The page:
As my clients work their way through the KonMari process, category by category, they are often amazed by the “collections” of items that they discover that they never realized they had: a lifetime supply of bathroom cleaner, enough Kleenex packets to last through many flu seasons, or, in my case, hundreds of pens and pencils and a giant mound of safety pins.

When the KonMari process is designed to help you reduce the quantity of your belongings so that you are keeping only those items that spark joy, you might wonder how services that allow you to order items instantly — even for delivery in an hour or less — can help you achieve that goal. What I’d say is this: by allowing you to purchase items “just in time,” services like Amazon Prime Now can help you to store less and therefore rid yourself of the habit of “stockpiling” large quantities of items that you might nevertheless continue to purchase before you use them up.

“Just-in-time” purchasing is a business-related concept. The idea is to minimize the inventory on hand by ordering parts and supplies just before they are to be used, reducing waste and reducing the costs of storing inventory. In the home context, this means reordering items only when you are almost out of them, rather than keeping a large stockpile or buying in bulk.

Gretchen Rubin, whose Four Tendencies framework was the subject of a five-part series on this blog, draws a distinction between over-buyers and under-buyers that may also help explain why some of us prefer to have extras on hand (over-buyers) and others wait until they absolutely have to buy something to make a purchase (under-buyers).  Under-buyers are less likely to resist services that allow them to purchase items “just in time,” so this post is primarily addressed to over-buyers.

So why should you embrace the idea of using delivery services that allow you to order products right when you need them?  Here are a few reasons:

  • The hidden costs of storage. When we get a great deal on bulk items at Costco and other big-box stores, it’s easy to be pleased with how much we’ve saved. But how much does it cost to store all of those items?  Think about the cost per square foot of your home, and it’s easy to see that having the space for all of these bulk items costs money. The square footage of the average home continues to expand, giving us more room to store our purchases, but that extra space comes at a cost.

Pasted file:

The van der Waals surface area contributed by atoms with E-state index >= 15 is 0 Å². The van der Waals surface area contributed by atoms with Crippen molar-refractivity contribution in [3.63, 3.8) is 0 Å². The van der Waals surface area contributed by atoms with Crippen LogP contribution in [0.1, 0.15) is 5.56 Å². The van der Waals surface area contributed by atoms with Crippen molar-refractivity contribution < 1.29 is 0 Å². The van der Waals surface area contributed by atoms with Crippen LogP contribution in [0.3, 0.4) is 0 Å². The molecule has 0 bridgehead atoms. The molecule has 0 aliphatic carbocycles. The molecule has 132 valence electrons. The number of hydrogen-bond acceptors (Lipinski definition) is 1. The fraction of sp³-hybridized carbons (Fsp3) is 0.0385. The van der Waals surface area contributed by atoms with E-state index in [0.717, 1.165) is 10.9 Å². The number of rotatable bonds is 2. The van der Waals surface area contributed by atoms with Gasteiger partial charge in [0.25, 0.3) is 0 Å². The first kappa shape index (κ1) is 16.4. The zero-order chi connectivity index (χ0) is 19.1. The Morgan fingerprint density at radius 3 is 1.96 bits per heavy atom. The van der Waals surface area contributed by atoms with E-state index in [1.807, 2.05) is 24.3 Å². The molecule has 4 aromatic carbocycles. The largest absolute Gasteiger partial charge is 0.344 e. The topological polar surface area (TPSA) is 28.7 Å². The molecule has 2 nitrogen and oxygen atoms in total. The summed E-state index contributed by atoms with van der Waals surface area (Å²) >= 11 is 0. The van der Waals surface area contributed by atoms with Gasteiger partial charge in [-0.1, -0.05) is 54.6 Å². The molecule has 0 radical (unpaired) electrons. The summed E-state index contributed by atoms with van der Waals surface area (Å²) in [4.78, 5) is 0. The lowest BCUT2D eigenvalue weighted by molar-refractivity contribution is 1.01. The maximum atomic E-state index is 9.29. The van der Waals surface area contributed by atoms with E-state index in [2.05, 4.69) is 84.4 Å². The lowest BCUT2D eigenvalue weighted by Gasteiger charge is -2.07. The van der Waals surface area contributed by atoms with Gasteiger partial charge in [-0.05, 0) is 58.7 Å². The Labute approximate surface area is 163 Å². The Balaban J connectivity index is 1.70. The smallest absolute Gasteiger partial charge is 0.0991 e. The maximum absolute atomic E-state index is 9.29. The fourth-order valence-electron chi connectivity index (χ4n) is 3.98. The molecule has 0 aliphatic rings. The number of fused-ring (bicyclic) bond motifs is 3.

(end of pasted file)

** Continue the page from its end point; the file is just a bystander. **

• Forgetting what we own. The more we store, the harder it is to remember what we have. As our closets, garages, and basements get more and more crowded, it is easy to purchase duplicates without realizing that we already had those items.
  • Waste. The more we buy and store, the more likely it is that we will not be able to use these items before they expire or lose their effectiveness.
  • The temptations of in-person shopping. Have you ever gone shopping and stuck to your shopping list without buying any additional items?  Me neither. The temptations of the grocery store or the mall or other shopping center may lead to unnecessary purchases, when ordering online can help you to target exactly the items you need and no more.

If all of this has convinced you to give just-in-time shopping a try, let me leave you with one caution:

  • Be careful when using “subscribe and save” services. These services can be helpful by automatizing the ordering of items you use frequently, but if you aren’t sure how often you run out of these items, before you know it you can find yourself with a stockpile. If you use these services, be sure to pay attention to the quantity you use over time and adjust your orders as needed.

Have you had good or bad experiences with Prime Now and similar services? Ask questions or comment below!